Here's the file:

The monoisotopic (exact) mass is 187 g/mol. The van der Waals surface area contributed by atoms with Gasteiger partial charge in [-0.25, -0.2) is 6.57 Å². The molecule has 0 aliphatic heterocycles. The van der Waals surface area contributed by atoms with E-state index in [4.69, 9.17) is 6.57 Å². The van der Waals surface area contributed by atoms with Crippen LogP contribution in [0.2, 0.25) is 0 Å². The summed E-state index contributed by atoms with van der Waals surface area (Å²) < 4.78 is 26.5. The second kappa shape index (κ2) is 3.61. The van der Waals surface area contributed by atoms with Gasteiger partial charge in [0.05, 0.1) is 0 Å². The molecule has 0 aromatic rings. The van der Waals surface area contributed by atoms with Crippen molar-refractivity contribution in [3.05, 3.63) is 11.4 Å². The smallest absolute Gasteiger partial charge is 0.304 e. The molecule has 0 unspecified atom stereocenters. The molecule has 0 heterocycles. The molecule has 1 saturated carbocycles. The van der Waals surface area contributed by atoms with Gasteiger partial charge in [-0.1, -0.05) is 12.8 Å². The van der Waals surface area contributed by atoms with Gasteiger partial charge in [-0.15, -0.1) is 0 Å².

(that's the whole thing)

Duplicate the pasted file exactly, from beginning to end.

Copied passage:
The monoisotopic (exact) mass is 187 g/mol. The van der Waals surface area contributed by atoms with Gasteiger partial charge in [-0.25, -0.2) is 6.57 Å². The molecule has 0 aliphatic heterocycles. The van der Waals surface area contributed by atoms with E-state index in [4.69, 9.17) is 6.57 Å². The van der Waals surface area contributed by atoms with Crippen LogP contribution in [0.2, 0.25) is 0 Å². The summed E-state index contributed by atoms with van der Waals surface area (Å²) < 4.78 is 26.5. The second kappa shape index (κ2) is 3.61. The van der Waals surface area contributed by atoms with Gasteiger partial charge in [0.05, 0.1) is 0 Å². The molecule has 0 aromatic rings. The van der Waals surface area contributed by atoms with Crippen molar-refractivity contribution in [3.05, 3.63) is 11.4 Å². The smallest absolute Gasteiger partial charge is 0.304 e. The molecule has 0 unspecified atom stereocenters. The molecule has 0 heterocycles. The molecule has 1 saturated carbocycles. The van der Waals surface area contributed by atoms with Gasteiger partial charge in [-0.1, -0.05) is 12.8 Å². The van der Waals surface area contributed by atoms with Gasteiger partial charge in [-0.15, -0.1) is 0 Å².